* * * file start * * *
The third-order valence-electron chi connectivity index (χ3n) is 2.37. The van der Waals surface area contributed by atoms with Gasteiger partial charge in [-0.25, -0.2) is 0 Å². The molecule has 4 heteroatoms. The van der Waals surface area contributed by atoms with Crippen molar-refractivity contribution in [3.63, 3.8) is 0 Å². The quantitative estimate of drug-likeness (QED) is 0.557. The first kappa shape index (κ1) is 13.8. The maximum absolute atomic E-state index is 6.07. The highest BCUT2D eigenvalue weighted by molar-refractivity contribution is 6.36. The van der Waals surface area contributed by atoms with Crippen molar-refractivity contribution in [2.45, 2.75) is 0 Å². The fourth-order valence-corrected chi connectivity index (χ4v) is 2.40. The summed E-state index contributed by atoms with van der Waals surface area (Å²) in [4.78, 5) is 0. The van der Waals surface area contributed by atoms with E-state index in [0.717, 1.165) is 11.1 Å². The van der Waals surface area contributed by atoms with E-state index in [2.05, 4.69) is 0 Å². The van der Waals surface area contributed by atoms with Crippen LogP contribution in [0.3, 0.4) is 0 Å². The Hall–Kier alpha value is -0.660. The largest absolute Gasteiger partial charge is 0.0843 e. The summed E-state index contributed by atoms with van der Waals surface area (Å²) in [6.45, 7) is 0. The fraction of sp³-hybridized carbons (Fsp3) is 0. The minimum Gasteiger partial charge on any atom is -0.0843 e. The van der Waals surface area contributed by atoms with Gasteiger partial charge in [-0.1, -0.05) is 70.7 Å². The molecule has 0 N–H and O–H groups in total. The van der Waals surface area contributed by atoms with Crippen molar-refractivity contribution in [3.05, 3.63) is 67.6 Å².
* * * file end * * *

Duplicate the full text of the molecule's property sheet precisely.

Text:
The third-order valence-electron chi connectivity index (χ3n) is 2.37. The van der Waals surface area contributed by atoms with Gasteiger partial charge in [-0.25, -0.2) is 0 Å². The molecule has 4 heteroatoms. The van der Waals surface area contributed by atoms with Crippen molar-refractivity contribution in [3.63, 3.8) is 0 Å². The quantitative estimate of drug-likeness (QED) is 0.557. The first kappa shape index (κ1) is 13.8. The maximum absolute atomic E-state index is 6.07. The highest BCUT2D eigenvalue weighted by molar-refractivity contribution is 6.36. The van der Waals surface area contributed by atoms with Crippen molar-refractivity contribution in [2.45, 2.75) is 0 Å². The fourth-order valence-corrected chi connectivity index (χ4v) is 2.40. The summed E-state index contributed by atoms with van der Waals surface area (Å²) in [4.78, 5) is 0. The van der Waals surface area contributed by atoms with E-state index in [0.717, 1.165) is 11.1 Å². The van der Waals surface area contributed by atoms with E-state index in [2.05, 4.69) is 0 Å². The van der Waals surface area contributed by atoms with Crippen LogP contribution in [0.3, 0.4) is 0 Å². The Hall–Kier alpha value is -0.660. The largest absolute Gasteiger partial charge is 0.0843 e. The summed E-state index contributed by atoms with van der Waals surface area (Å²) in [6.45, 7) is 0. The fraction of sp³-hybridized carbons (Fsp3) is 0. The minimum Gasteiger partial charge on any atom is -0.0843 e. The van der Waals surface area contributed by atoms with Gasteiger partial charge in [-0.1, -0.05) is 70.7 Å². The molecule has 0 N–H and O–H groups in total. The van der Waals surface area contributed by atoms with Crippen molar-refractivity contribution in [3.05, 3.63) is 67.6 Å².